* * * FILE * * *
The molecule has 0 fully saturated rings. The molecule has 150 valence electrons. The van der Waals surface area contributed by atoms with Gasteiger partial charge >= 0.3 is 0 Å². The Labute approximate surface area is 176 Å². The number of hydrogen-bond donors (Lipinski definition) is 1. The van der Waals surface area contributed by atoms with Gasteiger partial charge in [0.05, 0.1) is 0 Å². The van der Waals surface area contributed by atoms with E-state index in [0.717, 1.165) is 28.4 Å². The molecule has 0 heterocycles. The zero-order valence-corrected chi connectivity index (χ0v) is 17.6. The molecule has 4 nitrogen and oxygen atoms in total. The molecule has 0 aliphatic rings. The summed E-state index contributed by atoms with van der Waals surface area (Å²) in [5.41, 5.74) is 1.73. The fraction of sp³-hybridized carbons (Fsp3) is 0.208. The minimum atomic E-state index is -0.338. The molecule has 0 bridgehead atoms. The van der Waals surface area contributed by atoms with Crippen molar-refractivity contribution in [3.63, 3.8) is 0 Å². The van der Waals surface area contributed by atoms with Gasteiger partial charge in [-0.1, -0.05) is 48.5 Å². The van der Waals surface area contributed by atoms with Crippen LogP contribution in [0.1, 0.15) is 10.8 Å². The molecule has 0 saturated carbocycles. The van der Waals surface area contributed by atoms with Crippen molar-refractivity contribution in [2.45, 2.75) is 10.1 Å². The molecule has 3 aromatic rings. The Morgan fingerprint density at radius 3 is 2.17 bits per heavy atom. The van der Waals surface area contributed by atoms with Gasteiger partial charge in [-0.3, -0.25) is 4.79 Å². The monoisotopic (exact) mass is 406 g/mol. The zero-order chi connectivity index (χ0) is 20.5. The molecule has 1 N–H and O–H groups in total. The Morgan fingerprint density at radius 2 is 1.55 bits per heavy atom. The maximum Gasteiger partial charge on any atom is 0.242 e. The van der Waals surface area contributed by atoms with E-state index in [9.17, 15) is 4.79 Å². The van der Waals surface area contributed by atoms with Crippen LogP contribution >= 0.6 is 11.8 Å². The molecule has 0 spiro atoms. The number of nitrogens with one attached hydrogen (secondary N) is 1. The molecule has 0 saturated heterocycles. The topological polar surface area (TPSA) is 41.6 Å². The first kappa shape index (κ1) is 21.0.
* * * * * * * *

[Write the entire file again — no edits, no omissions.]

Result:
The molecule has 0 fully saturated rings. The molecule has 150 valence electrons. The van der Waals surface area contributed by atoms with Gasteiger partial charge >= 0.3 is 0 Å². The Labute approximate surface area is 176 Å². The number of hydrogen-bond donors (Lipinski definition) is 1. The van der Waals surface area contributed by atoms with Gasteiger partial charge in [0.05, 0.1) is 0 Å². The van der Waals surface area contributed by atoms with E-state index in [0.717, 1.165) is 28.4 Å². The molecule has 0 heterocycles. The zero-order valence-corrected chi connectivity index (χ0v) is 17.6. The molecule has 4 nitrogen and oxygen atoms in total. The molecule has 0 aliphatic rings. The summed E-state index contributed by atoms with van der Waals surface area (Å²) in [5.41, 5.74) is 1.73. The fraction of sp³-hybridized carbons (Fsp3) is 0.208. The minimum atomic E-state index is -0.338. The molecule has 0 bridgehead atoms. The van der Waals surface area contributed by atoms with Crippen molar-refractivity contribution in [3.63, 3.8) is 0 Å². The van der Waals surface area contributed by atoms with Gasteiger partial charge in [-0.1, -0.05) is 48.5 Å². The van der Waals surface area contributed by atoms with Crippen LogP contribution in [0.1, 0.15) is 10.8 Å². The molecule has 0 saturated carbocycles. The van der Waals surface area contributed by atoms with Crippen molar-refractivity contribution in [2.45, 2.75) is 10.1 Å². The molecule has 3 aromatic rings. The Morgan fingerprint density at radius 3 is 2.17 bits per heavy atom. The van der Waals surface area contributed by atoms with Gasteiger partial charge in [-0.3, -0.25) is 4.79 Å². The monoisotopic (exact) mass is 406 g/mol. The zero-order chi connectivity index (χ0) is 20.5. The molecule has 1 N–H and O–H groups in total. The Morgan fingerprint density at radius 2 is 1.55 bits per heavy atom. The maximum Gasteiger partial charge on any atom is 0.242 e. The van der Waals surface area contributed by atoms with E-state index in [9.17, 15) is 4.79 Å². The van der Waals surface area contributed by atoms with Crippen LogP contribution >= 0.6 is 11.8 Å². The molecule has 0 spiro atoms. The number of nitrogens with one attached hydrogen (secondary N) is 1. The molecule has 0 saturated heterocycles. The topological polar surface area (TPSA) is 41.6 Å². The first kappa shape index (κ1) is 21.0.